verb (used without object), throbbed, throb·bing.

to beat with increased force or rapidity, as the heart under the influence of emotion or excitement; palpitate.
to feel or exhibit emotion: He throbbed at the happy thought.
to pulsate; vibrate: The cello throbbed.


the act of throbbing.
a violent beat or pulsation, as of the heart.
any pulsation or vibration: the throb of engines.

Origin of throb

1325–75; Middle English *throbben, implied in present participle throbbant throbbing < ?
Related formsthrob·ber, nounthrob·bing·ly, adverbout·throb, verb (used with object), out·throbbed, out·throb·bing.un·throb·bing, adjective

Synonym study

3. See pulsate. Unabridged Based on the Random House Unabridged Dictionary, © Random House, Inc. 2019

Examples from the Web for throb

Contemporary Examples of throb

Historical Examples of throb

  • There you can see the very veins and the throb of the blood.

    The White Company

    Arthur Conan Doyle

  • The throb of these sounds was as a background to the evening--fierce, passionate, barbaric.

    The Leopard Woman

    Stewart Edward White

  • Every throb of his heart, almost every evolution of his brain, found an echo in me.

  • He wished to open his spirit to the feeling and throb of the living world.

    Cleo The Magnificent

    Louis Zangwill

  • Little by little his pulses quieted, his temples ceased to throb.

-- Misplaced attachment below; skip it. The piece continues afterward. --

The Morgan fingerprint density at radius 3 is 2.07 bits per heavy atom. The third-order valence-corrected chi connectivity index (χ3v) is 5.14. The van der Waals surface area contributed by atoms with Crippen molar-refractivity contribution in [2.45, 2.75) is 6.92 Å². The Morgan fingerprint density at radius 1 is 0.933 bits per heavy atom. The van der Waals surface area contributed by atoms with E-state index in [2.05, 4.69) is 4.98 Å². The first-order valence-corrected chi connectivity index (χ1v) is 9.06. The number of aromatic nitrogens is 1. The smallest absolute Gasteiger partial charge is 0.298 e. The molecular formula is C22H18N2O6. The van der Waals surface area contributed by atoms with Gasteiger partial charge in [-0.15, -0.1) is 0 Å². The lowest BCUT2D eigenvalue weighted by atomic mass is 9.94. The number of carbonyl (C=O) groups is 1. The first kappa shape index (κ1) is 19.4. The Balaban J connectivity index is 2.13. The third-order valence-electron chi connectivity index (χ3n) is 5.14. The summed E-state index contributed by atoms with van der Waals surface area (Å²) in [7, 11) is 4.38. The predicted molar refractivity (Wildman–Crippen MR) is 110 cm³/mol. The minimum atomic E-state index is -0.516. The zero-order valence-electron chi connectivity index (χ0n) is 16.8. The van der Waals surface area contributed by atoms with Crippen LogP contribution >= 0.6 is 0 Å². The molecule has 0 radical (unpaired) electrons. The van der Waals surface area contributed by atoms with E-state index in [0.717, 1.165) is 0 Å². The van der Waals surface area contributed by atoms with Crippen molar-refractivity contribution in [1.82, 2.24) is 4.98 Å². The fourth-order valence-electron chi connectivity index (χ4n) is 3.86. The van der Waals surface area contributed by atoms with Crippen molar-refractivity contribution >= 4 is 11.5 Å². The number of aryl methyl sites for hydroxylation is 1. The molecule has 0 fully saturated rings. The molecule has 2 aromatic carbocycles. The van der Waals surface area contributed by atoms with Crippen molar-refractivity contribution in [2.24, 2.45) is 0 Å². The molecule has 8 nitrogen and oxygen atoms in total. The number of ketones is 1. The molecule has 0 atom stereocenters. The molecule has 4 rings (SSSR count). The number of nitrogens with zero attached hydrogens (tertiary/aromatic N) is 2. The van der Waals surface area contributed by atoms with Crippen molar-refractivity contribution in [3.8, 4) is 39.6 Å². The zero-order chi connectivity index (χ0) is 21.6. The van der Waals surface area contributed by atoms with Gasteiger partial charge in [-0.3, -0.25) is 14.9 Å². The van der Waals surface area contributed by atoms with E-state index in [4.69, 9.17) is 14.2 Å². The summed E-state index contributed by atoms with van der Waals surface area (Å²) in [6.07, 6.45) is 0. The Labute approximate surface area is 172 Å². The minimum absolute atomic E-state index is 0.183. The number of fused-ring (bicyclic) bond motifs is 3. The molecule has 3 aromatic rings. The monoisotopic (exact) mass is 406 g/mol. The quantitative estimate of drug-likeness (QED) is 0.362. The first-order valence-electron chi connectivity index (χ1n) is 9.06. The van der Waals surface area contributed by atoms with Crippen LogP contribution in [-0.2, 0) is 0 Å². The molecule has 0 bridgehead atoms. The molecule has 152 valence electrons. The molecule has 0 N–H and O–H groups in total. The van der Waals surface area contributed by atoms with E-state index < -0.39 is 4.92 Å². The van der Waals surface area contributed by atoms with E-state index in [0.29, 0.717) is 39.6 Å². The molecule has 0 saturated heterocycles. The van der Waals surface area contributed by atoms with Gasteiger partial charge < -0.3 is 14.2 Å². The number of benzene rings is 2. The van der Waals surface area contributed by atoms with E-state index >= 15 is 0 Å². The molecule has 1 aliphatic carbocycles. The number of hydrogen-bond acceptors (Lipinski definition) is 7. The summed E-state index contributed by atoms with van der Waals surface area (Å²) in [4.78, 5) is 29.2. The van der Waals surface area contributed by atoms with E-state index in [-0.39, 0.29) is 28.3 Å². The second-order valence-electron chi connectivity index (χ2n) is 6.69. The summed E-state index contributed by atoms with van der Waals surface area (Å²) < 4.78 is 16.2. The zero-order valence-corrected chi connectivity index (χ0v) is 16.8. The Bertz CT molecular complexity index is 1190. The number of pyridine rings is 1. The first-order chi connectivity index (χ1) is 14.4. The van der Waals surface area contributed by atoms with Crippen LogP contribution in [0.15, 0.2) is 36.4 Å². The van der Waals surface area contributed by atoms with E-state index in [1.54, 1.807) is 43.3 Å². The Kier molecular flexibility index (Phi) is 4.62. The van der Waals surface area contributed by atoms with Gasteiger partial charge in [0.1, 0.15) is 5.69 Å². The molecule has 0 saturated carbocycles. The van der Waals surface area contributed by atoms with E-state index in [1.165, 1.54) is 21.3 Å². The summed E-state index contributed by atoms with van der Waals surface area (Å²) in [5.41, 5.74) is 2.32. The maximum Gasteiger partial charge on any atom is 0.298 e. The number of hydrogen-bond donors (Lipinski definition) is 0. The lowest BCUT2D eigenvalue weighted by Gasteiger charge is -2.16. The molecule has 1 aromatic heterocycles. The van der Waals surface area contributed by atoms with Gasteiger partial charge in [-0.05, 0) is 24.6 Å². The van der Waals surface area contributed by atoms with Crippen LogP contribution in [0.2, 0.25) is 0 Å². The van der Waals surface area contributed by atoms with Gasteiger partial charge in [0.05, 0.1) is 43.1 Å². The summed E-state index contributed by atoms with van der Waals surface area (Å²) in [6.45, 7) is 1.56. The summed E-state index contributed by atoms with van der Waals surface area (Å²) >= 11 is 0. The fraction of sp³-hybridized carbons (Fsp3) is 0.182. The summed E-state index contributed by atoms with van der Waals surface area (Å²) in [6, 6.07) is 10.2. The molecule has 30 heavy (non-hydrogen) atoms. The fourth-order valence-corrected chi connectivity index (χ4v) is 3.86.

The Genius

    Margaret Horton Potter

British Dictionary definitions for throb


verb throbs, throbbing or throbbed (intr)

to pulsate or beat repeatedly, esp with increased forceto throb with pain
(of engines, drums, etc) to have a strong rhythmic vibration or beat


the act or an instance of throbbing, esp a rapid pulsation as of the hearta throb of pleasure
Derived Formsthrobbing, adjectivethrobbingly, adverb

Word Origin for throb

C14: perhaps of imitative origin
Collins English Dictionary - Complete & Unabridged 2012 Digital Edition © William Collins Sons & Co. Ltd. 1979, 1986 © HarperCollins Publishers 1998, 2000, 2003, 2005, 2006, 2007, 2009, 2012

Word Origin and History for throb

mid-14c., of uncertain origin, perhaps meant to represent in sound the pulsation of arteries and veins or the heart. Related: Throbbed; throbbing. The noun is first attested 1570s.

Online Etymology Dictionary, © 2010 Douglas Harper

Medicine definitions for throb




To beat rapidly or perceptibly, such as occurs in the heart or a constricted blood vessel.


A strong or rapid beat; a pulsation.
The American Heritage® Stedman's Medical Dictionary Copyright © 2002, 2001, 1995 by Houghton Mifflin Company. Published by Houghton Mifflin Company.